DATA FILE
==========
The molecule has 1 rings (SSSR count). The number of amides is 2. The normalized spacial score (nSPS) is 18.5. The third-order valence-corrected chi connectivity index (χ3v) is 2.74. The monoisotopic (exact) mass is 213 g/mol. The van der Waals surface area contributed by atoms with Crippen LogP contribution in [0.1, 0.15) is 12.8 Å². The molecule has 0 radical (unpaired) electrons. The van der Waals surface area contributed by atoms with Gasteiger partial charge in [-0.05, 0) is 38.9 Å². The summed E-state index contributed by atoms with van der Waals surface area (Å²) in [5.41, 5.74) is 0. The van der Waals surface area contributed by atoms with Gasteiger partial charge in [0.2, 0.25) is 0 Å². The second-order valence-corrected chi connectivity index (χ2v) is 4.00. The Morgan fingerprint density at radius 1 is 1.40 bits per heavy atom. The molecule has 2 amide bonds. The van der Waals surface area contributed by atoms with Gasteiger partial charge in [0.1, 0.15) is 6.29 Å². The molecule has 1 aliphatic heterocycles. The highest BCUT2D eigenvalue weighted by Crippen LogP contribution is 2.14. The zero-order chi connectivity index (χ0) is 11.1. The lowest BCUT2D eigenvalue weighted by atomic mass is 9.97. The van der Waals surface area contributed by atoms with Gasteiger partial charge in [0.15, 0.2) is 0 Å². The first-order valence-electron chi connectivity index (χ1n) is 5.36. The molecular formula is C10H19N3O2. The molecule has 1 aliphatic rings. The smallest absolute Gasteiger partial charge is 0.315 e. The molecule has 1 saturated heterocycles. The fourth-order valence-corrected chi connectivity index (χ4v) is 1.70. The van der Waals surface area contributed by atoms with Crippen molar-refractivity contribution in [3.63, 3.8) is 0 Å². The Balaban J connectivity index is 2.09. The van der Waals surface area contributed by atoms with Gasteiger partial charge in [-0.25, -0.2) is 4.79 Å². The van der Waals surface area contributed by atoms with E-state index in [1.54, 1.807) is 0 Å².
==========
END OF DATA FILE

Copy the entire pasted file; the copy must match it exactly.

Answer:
The molecule has 1 rings (SSSR count). The number of amides is 2. The normalized spacial score (nSPS) is 18.5. The third-order valence-corrected chi connectivity index (χ3v) is 2.74. The monoisotopic (exact) mass is 213 g/mol. The van der Waals surface area contributed by atoms with Crippen LogP contribution in [0.1, 0.15) is 12.8 Å². The molecule has 0 radical (unpaired) electrons. The van der Waals surface area contributed by atoms with Gasteiger partial charge in [-0.05, 0) is 38.9 Å². The summed E-state index contributed by atoms with van der Waals surface area (Å²) in [5.41, 5.74) is 0. The van der Waals surface area contributed by atoms with Gasteiger partial charge in [0.2, 0.25) is 0 Å². The second-order valence-corrected chi connectivity index (χ2v) is 4.00. The Morgan fingerprint density at radius 1 is 1.40 bits per heavy atom. The molecule has 2 amide bonds. The van der Waals surface area contributed by atoms with Gasteiger partial charge in [0.1, 0.15) is 6.29 Å². The molecule has 1 aliphatic heterocycles. The highest BCUT2D eigenvalue weighted by Crippen LogP contribution is 2.14. The zero-order chi connectivity index (χ0) is 11.1. The lowest BCUT2D eigenvalue weighted by atomic mass is 9.97. The van der Waals surface area contributed by atoms with Gasteiger partial charge in [0.15, 0.2) is 0 Å². The first-order valence-electron chi connectivity index (χ1n) is 5.36. The molecular formula is C10H19N3O2. The molecule has 1 aliphatic rings. The smallest absolute Gasteiger partial charge is 0.315 e. The molecule has 1 saturated heterocycles. The fourth-order valence-corrected chi connectivity index (χ4v) is 1.70. The van der Waals surface area contributed by atoms with Crippen molar-refractivity contribution in [3.63, 3.8) is 0 Å². The Balaban J connectivity index is 2.09. The van der Waals surface area contributed by atoms with Gasteiger partial charge in [-0.25, -0.2) is 4.79 Å². The van der Waals surface area contributed by atoms with E-state index in [1.54, 1.807) is 0 Å².